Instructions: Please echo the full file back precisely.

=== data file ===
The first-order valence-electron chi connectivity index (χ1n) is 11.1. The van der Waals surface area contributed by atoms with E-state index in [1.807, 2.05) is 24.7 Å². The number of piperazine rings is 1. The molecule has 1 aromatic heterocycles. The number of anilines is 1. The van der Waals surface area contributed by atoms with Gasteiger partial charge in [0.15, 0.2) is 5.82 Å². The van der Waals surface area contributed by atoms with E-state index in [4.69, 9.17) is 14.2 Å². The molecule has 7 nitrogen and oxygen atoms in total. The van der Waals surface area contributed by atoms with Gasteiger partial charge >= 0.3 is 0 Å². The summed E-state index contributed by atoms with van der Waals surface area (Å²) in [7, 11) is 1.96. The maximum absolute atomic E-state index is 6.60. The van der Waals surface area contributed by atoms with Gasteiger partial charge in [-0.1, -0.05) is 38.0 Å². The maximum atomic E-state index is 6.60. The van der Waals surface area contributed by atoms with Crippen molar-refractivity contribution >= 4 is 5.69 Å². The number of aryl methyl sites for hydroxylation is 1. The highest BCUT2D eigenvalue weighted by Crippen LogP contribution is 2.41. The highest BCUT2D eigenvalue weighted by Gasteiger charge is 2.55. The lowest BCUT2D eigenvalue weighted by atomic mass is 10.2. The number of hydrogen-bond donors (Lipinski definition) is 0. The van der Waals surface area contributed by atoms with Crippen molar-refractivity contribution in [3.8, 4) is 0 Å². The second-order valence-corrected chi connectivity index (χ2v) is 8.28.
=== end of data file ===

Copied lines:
The first-order valence-electron chi connectivity index (χ1n) is 11.1. The van der Waals surface area contributed by atoms with E-state index in [1.807, 2.05) is 24.7 Å². The number of piperazine rings is 1. The molecule has 1 aromatic heterocycles. The number of anilines is 1. The van der Waals surface area contributed by atoms with Gasteiger partial charge in [0.15, 0.2) is 5.82 Å². The van der Waals surface area contributed by atoms with E-state index in [4.69, 9.17) is 14.2 Å². The molecule has 7 nitrogen and oxygen atoms in total. The van der Waals surface area contributed by atoms with Gasteiger partial charge >= 0.3 is 0 Å². The summed E-state index contributed by atoms with van der Waals surface area (Å²) in [7, 11) is 1.96. The maximum absolute atomic E-state index is 6.60. The van der Waals surface area contributed by atoms with Gasteiger partial charge in [-0.1, -0.05) is 38.0 Å². The maximum atomic E-state index is 6.60. The van der Waals surface area contributed by atoms with Crippen molar-refractivity contribution >= 4 is 5.69 Å². The number of aryl methyl sites for hydroxylation is 1. The highest BCUT2D eigenvalue weighted by Crippen LogP contribution is 2.41. The highest BCUT2D eigenvalue weighted by Gasteiger charge is 2.55. The lowest BCUT2D eigenvalue weighted by atomic mass is 10.2. The number of hydrogen-bond donors (Lipinski definition) is 0. The van der Waals surface area contributed by atoms with Crippen molar-refractivity contribution in [3.8, 4) is 0 Å². The second-order valence-corrected chi connectivity index (χ2v) is 8.28.